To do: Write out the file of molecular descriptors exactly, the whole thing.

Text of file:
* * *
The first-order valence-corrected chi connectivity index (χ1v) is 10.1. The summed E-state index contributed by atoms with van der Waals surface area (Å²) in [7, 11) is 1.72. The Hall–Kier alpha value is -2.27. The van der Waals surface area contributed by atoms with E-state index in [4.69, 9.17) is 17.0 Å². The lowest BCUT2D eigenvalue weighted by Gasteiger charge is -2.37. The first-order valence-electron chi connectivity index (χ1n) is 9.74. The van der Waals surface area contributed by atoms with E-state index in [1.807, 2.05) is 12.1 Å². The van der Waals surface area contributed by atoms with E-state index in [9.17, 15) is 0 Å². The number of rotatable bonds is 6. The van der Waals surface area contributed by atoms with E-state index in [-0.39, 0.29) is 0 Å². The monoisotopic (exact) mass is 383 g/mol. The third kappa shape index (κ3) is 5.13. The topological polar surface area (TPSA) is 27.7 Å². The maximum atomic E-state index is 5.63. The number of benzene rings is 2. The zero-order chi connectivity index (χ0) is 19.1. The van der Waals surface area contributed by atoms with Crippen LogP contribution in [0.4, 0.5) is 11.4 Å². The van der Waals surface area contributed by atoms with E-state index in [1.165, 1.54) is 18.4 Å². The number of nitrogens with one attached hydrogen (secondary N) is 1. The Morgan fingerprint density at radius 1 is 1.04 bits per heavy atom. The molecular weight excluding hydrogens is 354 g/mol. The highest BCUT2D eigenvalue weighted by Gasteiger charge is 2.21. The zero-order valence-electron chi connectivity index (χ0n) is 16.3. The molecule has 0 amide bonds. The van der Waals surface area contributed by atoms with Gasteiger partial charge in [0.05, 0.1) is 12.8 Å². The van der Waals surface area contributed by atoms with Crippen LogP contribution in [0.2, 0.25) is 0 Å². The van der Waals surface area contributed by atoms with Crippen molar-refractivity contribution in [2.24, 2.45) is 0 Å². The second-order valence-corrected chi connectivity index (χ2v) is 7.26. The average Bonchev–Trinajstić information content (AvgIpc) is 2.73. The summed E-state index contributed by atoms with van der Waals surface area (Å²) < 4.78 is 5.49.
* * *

The first-order valence-corrected chi connectivity index (χ1v) is 10.1. The summed E-state index contributed by atoms with van der Waals surface area (Å²) in [7, 11) is 1.72. The Hall–Kier alpha value is -2.27. The van der Waals surface area contributed by atoms with E-state index in [4.69, 9.17) is 17.0 Å². The lowest BCUT2D eigenvalue weighted by Gasteiger charge is -2.37. The first-order valence-electron chi connectivity index (χ1n) is 9.74. The van der Waals surface area contributed by atoms with E-state index in [1.807, 2.05) is 12.1 Å². The van der Waals surface area contributed by atoms with E-state index in [9.17, 15) is 0 Å². The number of rotatable bonds is 6. The van der Waals surface area contributed by atoms with E-state index in [-0.39, 0.29) is 0 Å². The monoisotopic (exact) mass is 383 g/mol. The third kappa shape index (κ3) is 5.13. The topological polar surface area (TPSA) is 27.7 Å². The maximum atomic E-state index is 5.63. The number of benzene rings is 2. The zero-order chi connectivity index (χ0) is 19.1. The van der Waals surface area contributed by atoms with Crippen LogP contribution in [0.4, 0.5) is 11.4 Å². The van der Waals surface area contributed by atoms with E-state index in [1.165, 1.54) is 18.4 Å². The number of nitrogens with one attached hydrogen (secondary N) is 1. The Morgan fingerprint density at radius 1 is 1.04 bits per heavy atom. The molecular weight excluding hydrogens is 354 g/mol. The highest BCUT2D eigenvalue weighted by Gasteiger charge is 2.21. The zero-order valence-electron chi connectivity index (χ0n) is 16.3. The molecule has 0 amide bonds. The van der Waals surface area contributed by atoms with Gasteiger partial charge in [0.05, 0.1) is 12.8 Å². The van der Waals surface area contributed by atoms with Crippen LogP contribution in [0.2, 0.25) is 0 Å². The van der Waals surface area contributed by atoms with Crippen molar-refractivity contribution in [2.24, 2.45) is 0 Å². The second-order valence-corrected chi connectivity index (χ2v) is 7.26. The average Bonchev–Trinajstić information content (AvgIpc) is 2.73. The summed E-state index contributed by atoms with van der Waals surface area (Å²) < 4.78 is 5.49.